The concept of AKI duration is overlapped with renal recovery. There is no doubt that a higher mortality and morbidity is associated with a non-recovery of kidney function. The biomarkers that were correlated with renal recovery may have important prognostic values with clinical survival rate. Different modalities of dialysis such as continuous RRT (CRRT) and intermittent hemodialysis (IHD) may have different outcomes on renal recovery (8). In a clinical practice, we recommended that CRRT to be a favorable modality for RRT in critically ill patients with unstable hemodynamics. This signified that different interventions or dialysis methods might affect the progression of AKI or shorten AKI duration.
In conclusion, in the real world, the cause of AKI may be multifactorial, a kidney biopsy may be needed in some circumstance if the diagnosis of the causes of AKI is in doubt or the AKD is in progression. The priority work and optimal management for a patient with acute renal function impairment are to prevent the disease from becoming chronic. Physicians in care should be alerted to non-renal recovery incidents in AKI patients. In other words, the duration of AKI should become an important deciding factor for the care of patients with AKI and especially in critically ill patients. A cause directed search for possible pathological insults should be initiated as soon as possible. Any diagnostic tools that assisted for the prediction of AKI progression or interventions that will enhance renal recovery should be implemented in daily clinical practice.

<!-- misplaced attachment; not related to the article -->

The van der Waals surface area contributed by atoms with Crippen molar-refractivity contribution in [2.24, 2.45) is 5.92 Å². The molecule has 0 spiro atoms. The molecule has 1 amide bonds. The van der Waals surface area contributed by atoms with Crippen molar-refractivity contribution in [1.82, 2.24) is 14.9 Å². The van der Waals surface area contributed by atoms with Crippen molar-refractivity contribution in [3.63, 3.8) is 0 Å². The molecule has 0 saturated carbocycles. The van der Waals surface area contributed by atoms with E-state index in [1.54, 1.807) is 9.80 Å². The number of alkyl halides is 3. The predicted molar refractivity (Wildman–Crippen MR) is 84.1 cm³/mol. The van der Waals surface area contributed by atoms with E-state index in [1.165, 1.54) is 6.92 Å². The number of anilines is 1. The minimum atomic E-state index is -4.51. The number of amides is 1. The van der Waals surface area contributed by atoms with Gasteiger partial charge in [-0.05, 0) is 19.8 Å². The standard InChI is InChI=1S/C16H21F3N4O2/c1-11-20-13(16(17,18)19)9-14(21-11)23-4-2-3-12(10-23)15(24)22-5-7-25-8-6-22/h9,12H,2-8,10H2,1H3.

Conflicts of Interest: The authors have no conflicts of interest to declare.
Disclaimer: The views expressed in this editorial do not necessarily represent the view of the Ministry of Health and Welfare, Taiwan.
- Chawla LS, Bellomo R, Bihorac A, et al. Acute kidney disease and renal recovery: consensus report of the Acute Disease Quality Initiative (ADQI) 16 Workgroup. Nat Rev Nephrol 2017;13:241-57. [Crossref] [PubMed]
- He L, Wei Q, Liu J, et al. AKI on CKD: heightened injury, suppressed repair, and the underlying mechanisms. Kidney Int 2017;92:1071-83. [Crossref] [PubMed]
- Forni LG, Darmon M, Ostermann M, et al. Renal recovery after acute kidney injury. Intensive Care Med 2017;43:855-66. [Crossref] [PubMed]
- Du J, Cao X, Zou L, et al. MicroRNA-21 and risk of severe acute kidney injury and poor outcomes after adult cardiac surgery. PLoS One 2013;8:e63390. [Crossref] [PubMed]
- Kiryluk K, Bomback AS, Cheng YL, et al. Precision Medicine for Acute Kidney Injury (AKI): Redefining AKI by Agnostic Kidney Tissue Interrogation and Genetics. Semin Nephrol 2018;38:40-51. [Crossref] [PubMed]
- Truche AS, Ragey SP, Souweine B, et al. ICU survival and need of renal replacement therapy with respect to AKI duration in critically ill patients. Ann Intensive Care 2018;8:127. [Crossref] [PubMed]
- Mehta S, Chauhan K, Patel A, et al. The prognostic importance of duration of AKI: a systematic review and meta-analysis. BMC Nephrol 2018;19:91. [Crossref] [PubMed]
- Schneider AG, Bagshaw SM. Effects of renal replacement therapy on renal recovery after acute kidney injury. Nephron Clin Pract 2014;127:35-41. [Crossref] [PubMed]